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REMARKS - Environmental Commissioner of Ontario 2011 Annual Energy Conservation Progress Report (Volume One)

Tuesday, June 5th 2012 10:23:46am

Today I am tabling the first volume of my annual energy conservation progress report with the Speaker. It is entitled “Restoring Balance” because it is a review of the first three years of the implementation of the Green Energy Act and I have observed that government policy activity and public discussion have not been balanced with respect to the “two equally important thrusts” promised in the government’s original news release. We all know that the Green Energy Act was about facilitating renewable energy projects, but there has been little attention given to the other objective of “fostering a culture of conservation by assisting homeowners, government, schools and industrial employers to transition to lower energy use.” So in the interest of restoring balance this report focuses on the government’s progress in cultivating that culture of conservation.

I have looked at four major energy conservation commitments that the government made in that announcement 3 years ago and today I am giving my assessment of how well they have done in meeting those commitments. There is some good news. The government promised to make energy efficiency a central tenet of Ontario’s Building Code and I think they have done the job. The Code has been improved substantially with respect to energy efficiency and we currently await further quite aggressive Code improvements which have been proposed and submitted to public comment. There have been some lost opportunities because of the five-year review cycle presently followed for the code. Fluctuating energy costs as well as rapid changes in technology and construction practices argue strongly for a faster review and implementation cycle and so I have recommended that MMAH look at that.

There was also a promise to green Ontario government and broader public sector buildings. And, with some exceptions, they have made considerable progress in this regard. They have the broader public sector measuring, planning and reporting on their energy consumption. There are no targets or provincial benchmarks for energy consumption in public buildings set yet, but as data is collected I expect these will be created. This will help operators of all public buildings learn from the actions of the best energy performers, and raise their game to similar levels of efficiency. The monitoring needs to be expanded to include other energy consumption like transportation fleets. And so I have recommended that the public sector be able to voluntarily report this information and that later it be made mandatory. An odd anomaly in this GEA promise is that while the government requires the broader public sector to publicly report on energy consumption of buildings, it has yet to require ministries to publicly report on the energy consumption of its own buildings, something I recommend they correct.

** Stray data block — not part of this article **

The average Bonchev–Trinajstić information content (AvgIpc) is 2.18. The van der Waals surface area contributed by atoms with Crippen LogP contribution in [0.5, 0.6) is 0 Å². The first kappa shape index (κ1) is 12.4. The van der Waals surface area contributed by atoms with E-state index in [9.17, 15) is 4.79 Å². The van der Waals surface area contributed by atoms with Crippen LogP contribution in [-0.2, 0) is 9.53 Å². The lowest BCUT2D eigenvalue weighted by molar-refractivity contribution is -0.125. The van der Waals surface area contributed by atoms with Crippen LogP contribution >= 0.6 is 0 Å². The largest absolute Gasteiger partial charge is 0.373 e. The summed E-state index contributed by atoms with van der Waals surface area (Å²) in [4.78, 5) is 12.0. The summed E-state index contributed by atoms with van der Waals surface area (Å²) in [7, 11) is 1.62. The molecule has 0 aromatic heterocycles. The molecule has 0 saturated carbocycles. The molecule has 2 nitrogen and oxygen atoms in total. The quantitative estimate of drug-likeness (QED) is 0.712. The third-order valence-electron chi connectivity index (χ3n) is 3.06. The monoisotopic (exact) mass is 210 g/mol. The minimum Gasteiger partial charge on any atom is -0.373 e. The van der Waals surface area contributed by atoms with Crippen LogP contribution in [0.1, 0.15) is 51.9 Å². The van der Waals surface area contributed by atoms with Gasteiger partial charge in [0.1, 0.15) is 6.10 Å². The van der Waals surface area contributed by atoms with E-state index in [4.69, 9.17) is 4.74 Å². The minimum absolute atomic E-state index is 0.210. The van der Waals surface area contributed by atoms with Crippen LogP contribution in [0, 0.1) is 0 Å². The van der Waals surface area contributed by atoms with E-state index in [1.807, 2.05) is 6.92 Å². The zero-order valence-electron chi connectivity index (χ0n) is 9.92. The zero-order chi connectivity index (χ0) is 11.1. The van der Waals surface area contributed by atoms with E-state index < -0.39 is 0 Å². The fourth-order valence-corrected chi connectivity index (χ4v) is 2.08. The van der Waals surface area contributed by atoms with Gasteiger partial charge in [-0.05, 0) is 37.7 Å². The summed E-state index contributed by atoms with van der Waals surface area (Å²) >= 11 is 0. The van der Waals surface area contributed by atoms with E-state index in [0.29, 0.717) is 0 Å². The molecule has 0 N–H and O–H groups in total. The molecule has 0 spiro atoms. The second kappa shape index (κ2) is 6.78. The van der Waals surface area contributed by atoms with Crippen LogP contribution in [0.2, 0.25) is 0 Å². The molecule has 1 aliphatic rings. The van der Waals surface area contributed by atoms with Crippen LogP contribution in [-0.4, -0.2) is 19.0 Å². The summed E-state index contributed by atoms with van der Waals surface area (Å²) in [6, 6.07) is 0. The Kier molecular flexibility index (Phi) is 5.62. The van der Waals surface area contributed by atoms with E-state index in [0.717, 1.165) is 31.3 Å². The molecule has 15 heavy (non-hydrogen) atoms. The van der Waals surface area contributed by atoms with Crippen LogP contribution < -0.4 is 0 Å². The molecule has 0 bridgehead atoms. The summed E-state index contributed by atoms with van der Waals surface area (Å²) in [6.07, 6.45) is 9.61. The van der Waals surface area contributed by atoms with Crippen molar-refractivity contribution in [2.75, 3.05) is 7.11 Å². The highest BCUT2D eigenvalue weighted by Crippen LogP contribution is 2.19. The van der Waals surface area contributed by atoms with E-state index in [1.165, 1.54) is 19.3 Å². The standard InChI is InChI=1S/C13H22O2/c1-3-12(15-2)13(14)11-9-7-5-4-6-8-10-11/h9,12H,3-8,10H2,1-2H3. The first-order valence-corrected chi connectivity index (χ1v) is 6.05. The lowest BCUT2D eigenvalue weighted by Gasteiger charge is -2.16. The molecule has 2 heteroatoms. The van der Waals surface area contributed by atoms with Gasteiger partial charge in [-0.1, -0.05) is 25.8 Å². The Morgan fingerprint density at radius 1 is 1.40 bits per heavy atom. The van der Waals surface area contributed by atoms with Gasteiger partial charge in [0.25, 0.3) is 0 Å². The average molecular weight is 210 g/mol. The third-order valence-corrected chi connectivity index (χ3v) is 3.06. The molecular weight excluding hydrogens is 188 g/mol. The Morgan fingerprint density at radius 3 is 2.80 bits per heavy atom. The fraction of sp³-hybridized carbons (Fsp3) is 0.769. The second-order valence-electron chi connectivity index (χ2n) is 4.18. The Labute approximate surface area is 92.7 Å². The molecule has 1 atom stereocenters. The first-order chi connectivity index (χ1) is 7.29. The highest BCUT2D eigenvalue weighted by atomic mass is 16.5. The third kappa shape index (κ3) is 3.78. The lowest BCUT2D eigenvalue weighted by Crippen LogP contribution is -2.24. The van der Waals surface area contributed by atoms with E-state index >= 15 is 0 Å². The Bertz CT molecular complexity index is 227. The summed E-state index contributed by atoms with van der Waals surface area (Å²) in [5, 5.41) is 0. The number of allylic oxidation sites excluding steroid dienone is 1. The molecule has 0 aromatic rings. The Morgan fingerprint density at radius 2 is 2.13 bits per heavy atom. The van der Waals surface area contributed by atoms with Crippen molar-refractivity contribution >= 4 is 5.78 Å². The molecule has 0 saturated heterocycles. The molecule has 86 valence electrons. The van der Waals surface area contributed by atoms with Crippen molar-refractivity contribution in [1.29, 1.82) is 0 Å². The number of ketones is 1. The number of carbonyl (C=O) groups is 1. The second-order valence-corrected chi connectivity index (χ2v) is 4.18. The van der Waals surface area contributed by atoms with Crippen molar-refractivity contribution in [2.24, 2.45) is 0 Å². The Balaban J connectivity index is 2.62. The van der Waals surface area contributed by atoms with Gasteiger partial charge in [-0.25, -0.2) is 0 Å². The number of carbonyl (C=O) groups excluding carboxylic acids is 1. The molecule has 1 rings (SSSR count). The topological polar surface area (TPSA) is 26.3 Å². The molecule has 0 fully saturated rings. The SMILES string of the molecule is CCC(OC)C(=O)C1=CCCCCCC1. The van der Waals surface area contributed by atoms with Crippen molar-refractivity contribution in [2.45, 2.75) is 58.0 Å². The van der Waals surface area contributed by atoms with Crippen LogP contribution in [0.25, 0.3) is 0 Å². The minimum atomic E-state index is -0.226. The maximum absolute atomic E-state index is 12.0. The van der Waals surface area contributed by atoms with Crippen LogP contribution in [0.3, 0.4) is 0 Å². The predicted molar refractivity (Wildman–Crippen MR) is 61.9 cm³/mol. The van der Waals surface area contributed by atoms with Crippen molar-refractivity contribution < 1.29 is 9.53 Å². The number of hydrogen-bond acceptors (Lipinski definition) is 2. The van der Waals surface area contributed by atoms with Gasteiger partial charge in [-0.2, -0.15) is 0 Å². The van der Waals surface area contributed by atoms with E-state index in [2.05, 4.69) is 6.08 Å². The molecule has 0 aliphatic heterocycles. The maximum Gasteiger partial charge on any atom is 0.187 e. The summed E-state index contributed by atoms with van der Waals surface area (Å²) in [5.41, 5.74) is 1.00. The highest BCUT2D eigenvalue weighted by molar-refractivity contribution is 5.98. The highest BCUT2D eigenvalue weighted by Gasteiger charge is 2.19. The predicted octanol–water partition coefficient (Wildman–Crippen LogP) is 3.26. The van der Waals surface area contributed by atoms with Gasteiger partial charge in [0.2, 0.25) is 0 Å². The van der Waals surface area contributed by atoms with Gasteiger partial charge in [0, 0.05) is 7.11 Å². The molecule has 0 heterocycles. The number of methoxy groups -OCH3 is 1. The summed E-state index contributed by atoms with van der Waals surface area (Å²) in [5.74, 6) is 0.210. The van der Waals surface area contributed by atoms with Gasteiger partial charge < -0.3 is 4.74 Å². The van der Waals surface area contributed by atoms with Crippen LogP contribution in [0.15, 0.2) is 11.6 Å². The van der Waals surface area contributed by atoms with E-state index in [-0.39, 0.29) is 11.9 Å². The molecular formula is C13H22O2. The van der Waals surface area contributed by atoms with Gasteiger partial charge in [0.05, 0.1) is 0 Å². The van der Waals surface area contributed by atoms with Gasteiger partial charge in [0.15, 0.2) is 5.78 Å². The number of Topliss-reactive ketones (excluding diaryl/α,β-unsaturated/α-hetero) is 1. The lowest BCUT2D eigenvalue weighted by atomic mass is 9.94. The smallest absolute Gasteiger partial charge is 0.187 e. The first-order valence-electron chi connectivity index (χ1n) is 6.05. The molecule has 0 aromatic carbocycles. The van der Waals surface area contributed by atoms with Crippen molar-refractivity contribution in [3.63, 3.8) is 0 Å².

Another commitment in the Green Energy Act was to raise the minimum standards for energy efficiency of household appliances to the levels of the ENERGY STAR product labelling. Basically that would mean that Ontarians would only be able to buy dishwashers and clothes washers and such that were high efficiency. It was a good idea and not a great imposition for consumers because in most cases, ENERGY STAR appliances were being chosen by a majority of purchasers anyway. But the ball was dropped and it didn’t happen and now instead of leading the pack, Ontario is a follower in appliance efficiency standards.

But the big disappointment for Ontarians with respect to both saving energy and consumer protection was the failure of the government to meet its commitment to implement mandatory home energy audits prior to the sale of homes. The appropriate language was put in the legislation but it has never been proclaimed into law. This is important legislation and I don’t understand why they have failed to implement it. We don’t buy a refrigerator without knowing how much energy it consumes. We don’t buy a new car without knowing its fuel consumption. Young people are already stretching their financial capacity to the limit in order to buy a home. Why do we expose them to unknown risks with respect to energy costs? Regular people don’t have the expertise to look at a house and assess its energy efficiency. That’s why jurisdictions in Europe, the U.S. and Australia have put in place various kinds of mandatory energy use disclosure policies on real estate. By bringing this information into the light, we protect consumers and help place a market value on energy efficiency, which will hopefully drive additional conservation actions. If the Government wants to foster a culture of conservation in our society, making people conscious of the energy consumption of our homes is an essential first step. We need mandatory home energy efficiency disclosure in Ontario as promised.